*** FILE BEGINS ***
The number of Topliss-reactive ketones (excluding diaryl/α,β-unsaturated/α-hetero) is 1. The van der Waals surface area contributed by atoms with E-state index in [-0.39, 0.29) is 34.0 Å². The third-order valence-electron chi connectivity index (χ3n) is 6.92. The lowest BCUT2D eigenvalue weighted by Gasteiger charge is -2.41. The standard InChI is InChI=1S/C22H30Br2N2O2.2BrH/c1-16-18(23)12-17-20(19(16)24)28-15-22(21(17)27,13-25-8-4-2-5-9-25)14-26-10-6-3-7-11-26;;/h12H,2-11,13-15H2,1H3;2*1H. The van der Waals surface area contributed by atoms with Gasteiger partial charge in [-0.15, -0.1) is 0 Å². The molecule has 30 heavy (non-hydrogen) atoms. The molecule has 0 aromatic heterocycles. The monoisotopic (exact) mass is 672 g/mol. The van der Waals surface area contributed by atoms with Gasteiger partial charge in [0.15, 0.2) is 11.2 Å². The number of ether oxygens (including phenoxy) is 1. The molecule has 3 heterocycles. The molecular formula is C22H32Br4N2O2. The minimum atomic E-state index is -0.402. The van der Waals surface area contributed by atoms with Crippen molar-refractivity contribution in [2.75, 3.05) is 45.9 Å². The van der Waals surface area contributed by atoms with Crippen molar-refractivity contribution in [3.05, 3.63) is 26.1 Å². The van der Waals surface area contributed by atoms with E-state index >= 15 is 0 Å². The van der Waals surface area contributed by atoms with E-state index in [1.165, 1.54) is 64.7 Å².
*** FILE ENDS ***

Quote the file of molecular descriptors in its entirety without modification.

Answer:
The number of Topliss-reactive ketones (excluding diaryl/α,β-unsaturated/α-hetero) is 1. The van der Waals surface area contributed by atoms with E-state index in [-0.39, 0.29) is 34.0 Å². The third-order valence-electron chi connectivity index (χ3n) is 6.92. The lowest BCUT2D eigenvalue weighted by Gasteiger charge is -2.41. The standard InChI is InChI=1S/C22H30Br2N2O2.2BrH/c1-16-18(23)12-17-20(19(16)24)28-15-22(21(17)27,13-25-8-4-2-5-9-25)14-26-10-6-3-7-11-26;;/h12H,2-11,13-15H2,1H3;2*1H. The van der Waals surface area contributed by atoms with Gasteiger partial charge in [-0.15, -0.1) is 0 Å². The molecule has 30 heavy (non-hydrogen) atoms. The molecule has 0 aromatic heterocycles. The monoisotopic (exact) mass is 672 g/mol. The van der Waals surface area contributed by atoms with Gasteiger partial charge in [0.15, 0.2) is 11.2 Å². The number of ether oxygens (including phenoxy) is 1. The molecule has 3 heterocycles. The molecular formula is C22H32Br4N2O2. The minimum atomic E-state index is -0.402. The van der Waals surface area contributed by atoms with Crippen molar-refractivity contribution in [2.75, 3.05) is 45.9 Å². The van der Waals surface area contributed by atoms with Crippen molar-refractivity contribution in [3.05, 3.63) is 26.1 Å². The van der Waals surface area contributed by atoms with E-state index >= 15 is 0 Å². The van der Waals surface area contributed by atoms with E-state index in [1.165, 1.54) is 64.7 Å².